New Chinese Military Cyberattacks Discovered
- By Ginger Hill
- Jun 11, 2014
After the US announced criminal charges against five Chinese military officers from Unit 61398 just last month, a new Shanghai-based hacker unit with ties to the People’s Liberation Army (PLA) in China has been identified.
Name: Unit 61486, the 12th Bureau of the PLA’s 3rd General Staff Department
Code Name: “Putter Panda”
Targets: Golf-playing conference attendees; intelligence-gathering on US government sectors; and American, European and Japanese satellite, aerospace and communication companies.
Actions Taken: Use of emails containing job postings, PDF invitations to conferences and a yoga studio brochure to lure victims to download custom malware. (Remember, be careful what links you click within your email!)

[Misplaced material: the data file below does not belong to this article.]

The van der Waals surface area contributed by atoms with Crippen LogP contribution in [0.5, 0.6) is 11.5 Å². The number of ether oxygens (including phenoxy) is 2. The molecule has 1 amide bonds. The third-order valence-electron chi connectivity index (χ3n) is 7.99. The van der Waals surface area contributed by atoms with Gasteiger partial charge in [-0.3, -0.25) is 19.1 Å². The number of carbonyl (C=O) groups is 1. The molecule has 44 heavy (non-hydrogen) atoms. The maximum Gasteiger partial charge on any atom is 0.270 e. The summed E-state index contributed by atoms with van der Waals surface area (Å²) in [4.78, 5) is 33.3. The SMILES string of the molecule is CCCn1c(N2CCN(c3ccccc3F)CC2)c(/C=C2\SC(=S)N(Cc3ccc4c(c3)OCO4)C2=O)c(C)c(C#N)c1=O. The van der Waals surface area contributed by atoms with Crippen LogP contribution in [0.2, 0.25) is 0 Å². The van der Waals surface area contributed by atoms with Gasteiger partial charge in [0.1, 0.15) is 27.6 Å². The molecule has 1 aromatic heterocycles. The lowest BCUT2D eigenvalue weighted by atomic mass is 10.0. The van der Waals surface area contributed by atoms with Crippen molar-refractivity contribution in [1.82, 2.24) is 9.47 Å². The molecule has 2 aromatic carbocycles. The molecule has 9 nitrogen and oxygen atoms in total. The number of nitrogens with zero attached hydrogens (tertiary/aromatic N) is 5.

Person(s) Identified: 35-year-old Chen Ping, known as “cpyy,” used to register domains for cyberattacks.
Putter Panda is believed to have been in operation since at least 2007 with evidence indicating that they cooperated or shared resources with Unit 61398. Investigation by security firm CrowdStrike found photo albums that could reveal military connections, forum discussions relating to security and “cpyy” interactions with a suspected member of Unit 61398.
According to CrowdStrike’s Adam Meyers, “We’ve got the gun, the bullet and the body.”
Some cybersecurity reports suggest that US companies should be allowed to retaliate against hackers, but I’m not so sure that is the best approach to combating cybercrimes.
Do you think companies should be allowed to freely retaliate? Why or why not?
Ginger Hill is Group Social Media Manager.